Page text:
Introduction to Australia
Thanks to its low poverty rate, high quality of life and beautiful outdoor surroundings, Australia is becoming the new home for many Americans. Moving here, even for a few years, requires plenty of research and preparation.
For starters, Australia runs on a separate form of electricity, so you will either need new appliances or power adapters for your goods. There are three different time zones in Australia, and the seasons are flipped due to the country's geographical location (i.e. Christmas takes place in the summer).
Like the U.S., Australia is split up into different regions that they call territories, including Victoria, Tasmania, Queensland, New South Wales, Western Australia, South Australia, the Northern Territory and the Australian Capital Territory.
Activities and Attractions in Australia
From breathtaking coastal beaches to the rugged Outback to dense tropical rainforests, Australia is packed with diverse outdoor terrain suited for the hippest of surfers and most adventurous of hikers. You definitely have more than enough opportunity to explore the great outdoors here. There are several World Heritage sites in Australia, most notably the Great Barrier Reef and Daintree Rainforest.
Australia's cities are some of the most cosmopolitan on earth, especially Sydney, the country's largest city. Expect plenty of cultural attractions here, including the Sydney Opera House, an impressive fashion scene and great outdoor festivals. Melbourne is a hip metropolis with a fantastic reputation for food and drink, while Canberra is the nation's capital and boasts many of the country's best national monuments and outdoor attractions.
Currency in Australia
The national currency in Australia is the Australian dollar, which comes in increments worth $5, $10, $20, $50 and $100. Like the U.S., coins are also split up into cents and worth $0.5, $0.10, $0.20, $0.50 cents denominations and $1 and $2 coin denominations. While U.S. presidents and political figures are usually featured on their currency, Australian money highlights famous figures from all walks of life, from writers and inventors to artists and soldiers. Many of the credit cards that you already use in the U.S. are also common in Australia, including American Express, Visa and Mastercard.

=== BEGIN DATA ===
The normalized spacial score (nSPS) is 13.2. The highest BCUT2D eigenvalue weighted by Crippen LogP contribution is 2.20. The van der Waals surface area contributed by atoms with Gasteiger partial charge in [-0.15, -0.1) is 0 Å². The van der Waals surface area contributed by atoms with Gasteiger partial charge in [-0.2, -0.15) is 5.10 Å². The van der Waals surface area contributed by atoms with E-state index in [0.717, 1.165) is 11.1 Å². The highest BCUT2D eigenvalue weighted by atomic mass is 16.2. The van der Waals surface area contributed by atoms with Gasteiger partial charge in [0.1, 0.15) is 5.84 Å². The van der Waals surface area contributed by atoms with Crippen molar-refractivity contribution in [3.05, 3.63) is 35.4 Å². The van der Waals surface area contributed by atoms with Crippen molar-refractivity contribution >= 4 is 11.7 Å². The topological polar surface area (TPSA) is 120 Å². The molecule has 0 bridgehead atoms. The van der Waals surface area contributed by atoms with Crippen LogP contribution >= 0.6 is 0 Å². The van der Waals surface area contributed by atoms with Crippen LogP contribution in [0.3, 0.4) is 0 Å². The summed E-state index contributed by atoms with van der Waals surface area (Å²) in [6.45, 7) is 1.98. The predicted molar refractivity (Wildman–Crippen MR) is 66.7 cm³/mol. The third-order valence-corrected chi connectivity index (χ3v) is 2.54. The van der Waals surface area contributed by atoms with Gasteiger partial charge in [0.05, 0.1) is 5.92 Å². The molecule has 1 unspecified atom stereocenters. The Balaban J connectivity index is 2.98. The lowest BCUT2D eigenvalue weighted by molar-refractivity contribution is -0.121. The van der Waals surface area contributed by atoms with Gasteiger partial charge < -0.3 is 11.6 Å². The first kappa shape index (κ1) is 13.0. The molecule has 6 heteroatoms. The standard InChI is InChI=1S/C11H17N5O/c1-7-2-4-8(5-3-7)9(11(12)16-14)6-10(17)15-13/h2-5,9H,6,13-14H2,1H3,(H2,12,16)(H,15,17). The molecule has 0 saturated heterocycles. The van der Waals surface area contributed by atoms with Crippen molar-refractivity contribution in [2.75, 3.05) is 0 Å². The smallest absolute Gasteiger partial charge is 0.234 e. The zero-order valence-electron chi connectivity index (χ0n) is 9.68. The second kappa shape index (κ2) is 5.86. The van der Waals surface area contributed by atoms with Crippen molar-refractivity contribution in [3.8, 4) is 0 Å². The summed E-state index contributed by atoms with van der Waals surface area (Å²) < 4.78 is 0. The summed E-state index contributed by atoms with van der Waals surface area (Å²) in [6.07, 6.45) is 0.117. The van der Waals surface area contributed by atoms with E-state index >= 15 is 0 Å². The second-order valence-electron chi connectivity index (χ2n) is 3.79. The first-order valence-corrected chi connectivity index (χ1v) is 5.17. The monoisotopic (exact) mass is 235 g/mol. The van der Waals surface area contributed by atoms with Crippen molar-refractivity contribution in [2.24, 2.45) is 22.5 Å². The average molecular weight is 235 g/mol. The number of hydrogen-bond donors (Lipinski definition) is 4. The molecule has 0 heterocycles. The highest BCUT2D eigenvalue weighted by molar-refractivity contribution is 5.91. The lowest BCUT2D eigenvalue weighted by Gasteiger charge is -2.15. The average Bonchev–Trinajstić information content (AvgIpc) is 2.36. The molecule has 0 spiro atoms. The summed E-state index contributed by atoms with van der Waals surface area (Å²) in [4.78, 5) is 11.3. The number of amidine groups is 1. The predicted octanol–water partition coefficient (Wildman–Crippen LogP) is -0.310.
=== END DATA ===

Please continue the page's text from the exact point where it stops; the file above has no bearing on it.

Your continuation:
Schools in Australia
In Australia, children attend school for 13 years, including preparatory grades and senior secondary grades. Children must maintain their schooling until age 16. Like the U.S., there are many types of schools to choose from, including government-run schools, faith-based institutions and houses of learning based on philosophies, such as Montessori schools. Australia boasts some of the best school systems in the world with small class sizes (there is a 30-student maximum), gifted and talented programs and high-tech learning facilities.
Climate in Australia
Although the weather can vary based on territorial location, Australia enjoys a dry temperate climate with less than 600 milliliters of rain per year. Many of the northern states enjoy warm weather throughout the year, while the southern territories may experience chilly winters. Sydney, which lies in New South Wales, boasts 340 sunny days per year, while Melbourne enjoys four distinct seasons. Most cities in Australia are coastal, so they will have "wet seasons" with more rain, typically in the summer. If you enjoy a sub-tropical climate, the weather in Queensland, and especially the Gold Coast, is best suited for inland beach vacations because of its island-like weather.
Prohibited Items in Australia
There are certain items that you cannot bring into Australia, and these will be controlled by customs as soon as you enter the continent. According to the Australian Customs Serbive website, there are several things that you may want to be aware of, including:
- Firearms and ammunition
- Tobacco products and paraphernalia
- Incandescent lamps
- Cat and dog fur products, including collars
- Diamonds from the Ivory Coast or Kimberley Process
- Glazed ceramic ware
- Pornography or other objectionable material
- Growth hormones and substances
- Certain dog breeds
- Ozone-depleting items or synthetic greenhouse gases
- Paints, toys, paintbrushes,cosmetics or novelty items made with toxic materials.
Moving to Australia
One of the biggest obstacles in moving to Australia after you apply for a visa or green card, switch your accounts to Australian banks and companies and book your travel, is actually getting there. Flights from the U.S. to Australia are considered "long-haul" flights, meaning you will spend anywhere from 18 to 25 hours in the air. Thankfully, with Allied Van Lines, you don't have to worry about having all of your goods shipped from America to the Land Down Under. With vehicle transportation and full-service international shipping, you can focus on making Australia your new home without any added stress or concern. With an Allied agent, you can enjoy many excellent services, including cleanup and box and furniture inventory, that handle all aspects of your Australian relocation with ease.